The Pad-demic is Upon Us


The past 18 months has been all ‘Covid, Covid, and more Covid,’ meanwhile another pandemic flew entirely under the radar.

Fortunately, this illness isn’t deadly; it’s more of an aesthetic ailment, burning the eyes of all those who cross its path. I’m talking about the issue of horrendous grip pad placement on surfboards. Now, because you read this fine magazine, it’s safe to assume you know how to apply traction to a board and the sort of boards you should and shouldn’t put grips on. However, not everyone out there is as knowledgeable as you and I. As it turns out, there’s a preponderance of atrocious pad placement happening out there.

Professor Sad Pads, better known by his Instagram moniker @sadpads, has been documenting these crimes against surfboards over the past few months. I interviewed him to get a better grasp of what’s going on and what can be done to cure this illness.

When and why did you start the page? 

The Sad Pads community was born out of the comedy of errors that is all the misplaced and unsightly traction in the world. From the moment Astrodeck slapped a grip on a board in the 70s, we as a culture have been subjected to the pitfalls of pad faux-pas. The pandemic-fuelled surf boom [note: surfboard sales skyrocketed last year] was in many ways a pad-remix and a breaking point for me; there were some setups out there that were just so incredibly horrendous they absolutely had to be shared. And I’ll tack on, what both surfing and social media clearly needed was more judgement and negativity.

 

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How do you find all these godforsaken pad set-ups?

An irresponsible amount of time is spent scrolling sites like Craigslist, Offer Up and Facebook Marketplace. As Sad Pads has gained more traction (oof), I’ve been lucky enough to have a solid supply of submissions from the Sad Pad community. There are also some great resellers who know to share a Sad Pad when they see one. Then there are some pros that are frequent violators. The Gudauskas Bros, Damien Hobgood and a lot of young air guys like to do some weird shit with pads lately and it needs to be poked fun of, but it’s all out of love. Also, the vast majority of the public just can’t put on Octopus Pads correctly for some reason.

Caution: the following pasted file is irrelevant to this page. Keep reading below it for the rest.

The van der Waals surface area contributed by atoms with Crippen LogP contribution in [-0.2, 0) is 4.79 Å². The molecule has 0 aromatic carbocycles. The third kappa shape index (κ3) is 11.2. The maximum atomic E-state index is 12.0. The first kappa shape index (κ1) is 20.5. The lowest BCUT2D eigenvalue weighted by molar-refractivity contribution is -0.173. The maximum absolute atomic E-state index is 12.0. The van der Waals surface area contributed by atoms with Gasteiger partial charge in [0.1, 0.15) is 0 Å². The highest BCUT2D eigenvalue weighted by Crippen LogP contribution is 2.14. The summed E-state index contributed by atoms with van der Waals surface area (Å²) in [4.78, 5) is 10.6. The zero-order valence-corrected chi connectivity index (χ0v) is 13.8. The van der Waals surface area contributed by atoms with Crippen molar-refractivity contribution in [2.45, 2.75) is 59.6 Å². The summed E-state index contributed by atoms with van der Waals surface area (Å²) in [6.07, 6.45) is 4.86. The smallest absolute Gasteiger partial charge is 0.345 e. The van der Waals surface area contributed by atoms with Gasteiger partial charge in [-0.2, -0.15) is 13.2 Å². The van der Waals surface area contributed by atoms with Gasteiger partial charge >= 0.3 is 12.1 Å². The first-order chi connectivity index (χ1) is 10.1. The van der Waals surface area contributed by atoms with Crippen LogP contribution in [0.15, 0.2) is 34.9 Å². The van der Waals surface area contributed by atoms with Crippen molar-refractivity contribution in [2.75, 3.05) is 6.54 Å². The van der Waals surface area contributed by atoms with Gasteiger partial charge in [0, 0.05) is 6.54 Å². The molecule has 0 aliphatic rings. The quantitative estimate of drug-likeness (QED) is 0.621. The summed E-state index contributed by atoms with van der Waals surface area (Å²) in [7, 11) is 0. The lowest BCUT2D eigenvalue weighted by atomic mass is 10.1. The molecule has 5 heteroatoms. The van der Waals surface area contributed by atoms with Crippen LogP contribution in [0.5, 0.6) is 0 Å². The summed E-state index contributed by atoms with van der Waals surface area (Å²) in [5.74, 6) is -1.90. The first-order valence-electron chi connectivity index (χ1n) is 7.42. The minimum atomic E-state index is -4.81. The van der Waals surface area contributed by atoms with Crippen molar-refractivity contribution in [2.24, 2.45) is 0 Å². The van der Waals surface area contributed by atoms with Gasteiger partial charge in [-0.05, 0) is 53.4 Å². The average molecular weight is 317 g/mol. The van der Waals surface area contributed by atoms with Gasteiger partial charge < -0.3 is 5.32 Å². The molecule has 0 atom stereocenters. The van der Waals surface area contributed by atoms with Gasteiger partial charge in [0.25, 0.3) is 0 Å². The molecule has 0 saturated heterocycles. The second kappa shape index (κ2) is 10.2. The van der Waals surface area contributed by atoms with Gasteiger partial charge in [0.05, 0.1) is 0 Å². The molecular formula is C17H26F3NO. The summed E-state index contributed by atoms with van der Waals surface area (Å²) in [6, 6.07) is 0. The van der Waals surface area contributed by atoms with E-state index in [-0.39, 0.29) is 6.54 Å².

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What’s your favourite (the worst) set-up you’ve ever seen?

Sad Pads are in the eyes of the beholder, but tail pads placed too high up are pretty much universally disgusting. Of those, there’s so many to choose from, but my personal favourite is this old school Bark Surfboards shape with an Ocean Earth pad placement that is absolutely mental. It’s an odd board to start with, the stance must’ve been incredible. By bizarre coincidence, a day after sharing it, a friend of a friend somehow ended up actually buying the board, and removed the pad. It’s a small sad world.

 

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Do you think it’s a cardinal sin to put a grip on a pre-2000’s board?

Boards that are more than 20 years old should either keep whatever atrocious pad they still have on as a warning for future generations or remain pad-free, as our ancestors intended.

What about a grip pad on a longboard, mid-lengths, or twin-fins?

If you put a pad on any of those, straight to hell.

What about those little kicks on the end of twin fins?

It’s easy to understand the purpose, cause unless you’re Occy, Mikey February or Mason Ho, not having a kick on an alt board that’s still made for high performance feels uncomfortable. But hey, they look terrible, and you will be certainly judged for it. You better surf well if it’s going to be worth the ridicule.

 

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What do you think of front pads? Yay or nay.

They’ve clearly made a resurgence over the past couple years, but I’m confident it’s just an elaborate (and honestly genius) marketing ploy of Big Traction to get hard-working civilian surfers to shell out an extra $40-$50.

 Is there a general rule of thumb for putting a pad on a board? Maybe some advice you’d give to a grip pad sinner.

Measure twice, grip once. Get that tail pad all the way back or live long enough to see yourself on Sad Pads.

 

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